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Holland and Holland

Holland & Holland are delighted to announce the joint winners of their first Bursary Scheme.

Sam Kilduff, 18, an Underkeeper from Edinglassie Estate and Iona Macpherson, 20, a recent agricultural student at SRUC, Aberdeen, have both received funding to complete projects related to sustainable natural resource management.

Sam will be travelling to New Zealand for two weeks to learn about the protection of indigenous wildlife through innovative predator control whilst Iona will be carrying out a 12-week trial to investigate the effect of tick control for sheep on the welfare of ground-nesting birds.

Both projects will enable the winners to develop their understanding of conservation and contribute to the wider rural community in Britain. Holland & Holland will remain in touch with both winners to support them as they complete their projects.

Hugh Van Cutsem, one of the bursary panel members, commented: ‘I am delighted to be involved in this innovative bursary scheme. It’s hugely reassuring to see one of the oldest and most well-known names in the industry doing their bit’.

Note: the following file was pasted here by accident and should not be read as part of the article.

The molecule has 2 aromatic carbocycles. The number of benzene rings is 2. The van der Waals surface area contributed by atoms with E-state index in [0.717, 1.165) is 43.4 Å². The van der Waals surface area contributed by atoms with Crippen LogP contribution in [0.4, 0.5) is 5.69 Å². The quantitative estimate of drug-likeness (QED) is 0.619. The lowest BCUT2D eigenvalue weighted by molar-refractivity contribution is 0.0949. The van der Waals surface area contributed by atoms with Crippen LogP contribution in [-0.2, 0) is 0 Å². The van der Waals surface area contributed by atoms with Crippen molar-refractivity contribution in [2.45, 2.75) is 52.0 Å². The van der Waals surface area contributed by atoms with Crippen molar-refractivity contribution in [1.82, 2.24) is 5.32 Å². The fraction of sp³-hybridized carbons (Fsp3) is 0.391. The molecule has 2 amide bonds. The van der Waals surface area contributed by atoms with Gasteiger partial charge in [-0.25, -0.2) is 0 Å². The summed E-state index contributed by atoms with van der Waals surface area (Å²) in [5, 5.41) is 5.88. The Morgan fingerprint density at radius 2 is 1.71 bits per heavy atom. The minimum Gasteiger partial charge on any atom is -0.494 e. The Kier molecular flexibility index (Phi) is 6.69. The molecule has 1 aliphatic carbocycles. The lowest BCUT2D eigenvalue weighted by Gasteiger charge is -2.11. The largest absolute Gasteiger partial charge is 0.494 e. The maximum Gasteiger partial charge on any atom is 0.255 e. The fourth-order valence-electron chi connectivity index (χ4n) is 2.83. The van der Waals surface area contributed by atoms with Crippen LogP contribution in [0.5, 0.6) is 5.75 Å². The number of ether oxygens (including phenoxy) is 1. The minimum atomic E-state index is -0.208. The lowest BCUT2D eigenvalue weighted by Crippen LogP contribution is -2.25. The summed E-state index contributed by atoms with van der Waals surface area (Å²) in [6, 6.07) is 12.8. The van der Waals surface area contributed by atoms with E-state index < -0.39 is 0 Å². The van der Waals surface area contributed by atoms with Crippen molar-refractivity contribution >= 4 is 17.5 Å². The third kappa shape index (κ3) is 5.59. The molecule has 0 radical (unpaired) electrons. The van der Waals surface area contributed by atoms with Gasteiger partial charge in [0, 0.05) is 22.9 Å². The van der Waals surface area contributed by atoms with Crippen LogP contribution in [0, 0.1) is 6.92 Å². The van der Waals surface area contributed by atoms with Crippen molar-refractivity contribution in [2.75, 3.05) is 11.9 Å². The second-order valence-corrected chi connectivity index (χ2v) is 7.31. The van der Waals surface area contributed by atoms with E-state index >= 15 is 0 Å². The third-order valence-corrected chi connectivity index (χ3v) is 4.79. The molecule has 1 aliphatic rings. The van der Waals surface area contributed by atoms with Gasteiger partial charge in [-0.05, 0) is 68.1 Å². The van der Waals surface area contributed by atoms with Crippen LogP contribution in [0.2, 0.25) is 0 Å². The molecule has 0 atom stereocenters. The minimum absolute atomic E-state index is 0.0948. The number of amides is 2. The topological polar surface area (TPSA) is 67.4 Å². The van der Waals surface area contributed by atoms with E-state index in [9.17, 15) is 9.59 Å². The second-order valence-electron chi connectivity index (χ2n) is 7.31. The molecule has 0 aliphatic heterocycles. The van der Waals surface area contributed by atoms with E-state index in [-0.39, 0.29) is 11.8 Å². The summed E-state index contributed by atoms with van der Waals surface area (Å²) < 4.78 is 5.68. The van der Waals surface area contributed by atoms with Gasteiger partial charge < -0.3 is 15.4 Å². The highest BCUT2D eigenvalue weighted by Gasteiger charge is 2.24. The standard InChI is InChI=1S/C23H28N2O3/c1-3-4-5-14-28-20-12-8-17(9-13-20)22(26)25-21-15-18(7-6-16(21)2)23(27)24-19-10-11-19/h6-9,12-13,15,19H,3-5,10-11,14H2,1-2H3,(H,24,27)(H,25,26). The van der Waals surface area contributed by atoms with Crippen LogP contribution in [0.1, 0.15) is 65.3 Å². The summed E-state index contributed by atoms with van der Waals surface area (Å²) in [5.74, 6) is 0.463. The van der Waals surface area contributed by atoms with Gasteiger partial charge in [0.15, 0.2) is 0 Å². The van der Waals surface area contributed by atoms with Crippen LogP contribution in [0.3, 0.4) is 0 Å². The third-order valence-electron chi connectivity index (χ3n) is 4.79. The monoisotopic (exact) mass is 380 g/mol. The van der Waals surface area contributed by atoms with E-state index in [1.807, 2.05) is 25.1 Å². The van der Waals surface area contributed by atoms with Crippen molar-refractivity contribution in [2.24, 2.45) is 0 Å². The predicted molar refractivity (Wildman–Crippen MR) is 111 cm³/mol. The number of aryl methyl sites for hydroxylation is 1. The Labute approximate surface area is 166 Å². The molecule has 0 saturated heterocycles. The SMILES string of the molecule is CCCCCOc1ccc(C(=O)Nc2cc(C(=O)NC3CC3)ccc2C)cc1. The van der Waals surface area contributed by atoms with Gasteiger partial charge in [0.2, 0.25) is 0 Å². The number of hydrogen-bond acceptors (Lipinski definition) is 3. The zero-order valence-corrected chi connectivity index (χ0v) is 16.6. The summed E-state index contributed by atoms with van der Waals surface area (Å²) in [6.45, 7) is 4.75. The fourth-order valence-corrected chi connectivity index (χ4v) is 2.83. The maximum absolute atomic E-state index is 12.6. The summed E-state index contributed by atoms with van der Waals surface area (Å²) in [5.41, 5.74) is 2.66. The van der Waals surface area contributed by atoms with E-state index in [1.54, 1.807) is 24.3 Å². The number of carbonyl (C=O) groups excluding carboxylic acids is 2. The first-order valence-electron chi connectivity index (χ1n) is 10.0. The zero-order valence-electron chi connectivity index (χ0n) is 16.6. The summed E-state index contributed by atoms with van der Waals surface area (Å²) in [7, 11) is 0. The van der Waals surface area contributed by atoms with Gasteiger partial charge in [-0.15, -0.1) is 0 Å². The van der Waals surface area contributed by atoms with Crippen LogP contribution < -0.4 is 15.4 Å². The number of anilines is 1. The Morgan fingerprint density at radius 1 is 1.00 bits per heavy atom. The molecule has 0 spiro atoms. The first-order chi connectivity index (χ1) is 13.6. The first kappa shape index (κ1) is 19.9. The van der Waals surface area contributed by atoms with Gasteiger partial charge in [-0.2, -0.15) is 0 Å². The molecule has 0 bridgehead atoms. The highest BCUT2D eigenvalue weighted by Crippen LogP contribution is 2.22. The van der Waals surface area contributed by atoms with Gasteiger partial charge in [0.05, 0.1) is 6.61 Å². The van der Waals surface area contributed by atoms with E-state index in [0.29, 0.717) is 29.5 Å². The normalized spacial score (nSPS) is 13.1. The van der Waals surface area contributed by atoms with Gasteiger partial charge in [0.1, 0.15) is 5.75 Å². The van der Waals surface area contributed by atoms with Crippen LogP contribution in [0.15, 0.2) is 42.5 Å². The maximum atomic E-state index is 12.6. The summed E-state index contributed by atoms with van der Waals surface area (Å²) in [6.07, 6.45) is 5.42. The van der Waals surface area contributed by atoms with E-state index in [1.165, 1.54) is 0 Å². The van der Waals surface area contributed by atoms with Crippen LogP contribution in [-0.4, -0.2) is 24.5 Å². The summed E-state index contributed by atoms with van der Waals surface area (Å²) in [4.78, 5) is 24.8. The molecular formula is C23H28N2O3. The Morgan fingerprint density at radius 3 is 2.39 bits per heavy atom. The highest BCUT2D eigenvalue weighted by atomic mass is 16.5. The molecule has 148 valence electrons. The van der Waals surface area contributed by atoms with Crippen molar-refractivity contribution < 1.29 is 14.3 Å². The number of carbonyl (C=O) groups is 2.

Liam Bell, chairman of the National Gamekeepers Organisation, commented: ‘Once in a generation, someone comes up with an idea that turns conventional thinking on its head. The Holland & Holland Bursary may well be the vehicle for supporting, encouraging, and ultimately unlocking real talent’.

The bursary panel were greatly impressed with all shortlisted applications.

Albert Barber, a beat keeper in Yorkshire, was shortlisted for his project of a reintroduction scheme for wild English partridge.

Henry Love-Jones, a shepherd from Aberdeenshire, proposed he visited Norway to study how sheep farmers mitigate the risks of lynx, wolves, and golden eagles.

George Wissett-Warner’s application involved plans to supply sustainable local venison to South West England.

For any questions about our bursary scheme, please email: press@hollandandholland.com or call: 02074087933

 

Bursary Panel Members

 

Hugh Van Cutsem

 

Having grown up in the countryside with a father who was passionate about conservation and wild game, Hugh cares deeply about issues related to shooting and sustainability. From an early age, he formed a real interest in deer and their habitat, something that has only grown over the years. A trustee director of the BDS, Hugh is also the Head of the UK Trophy Evaluation Board of the CIC and sits on his regional GWCT committee.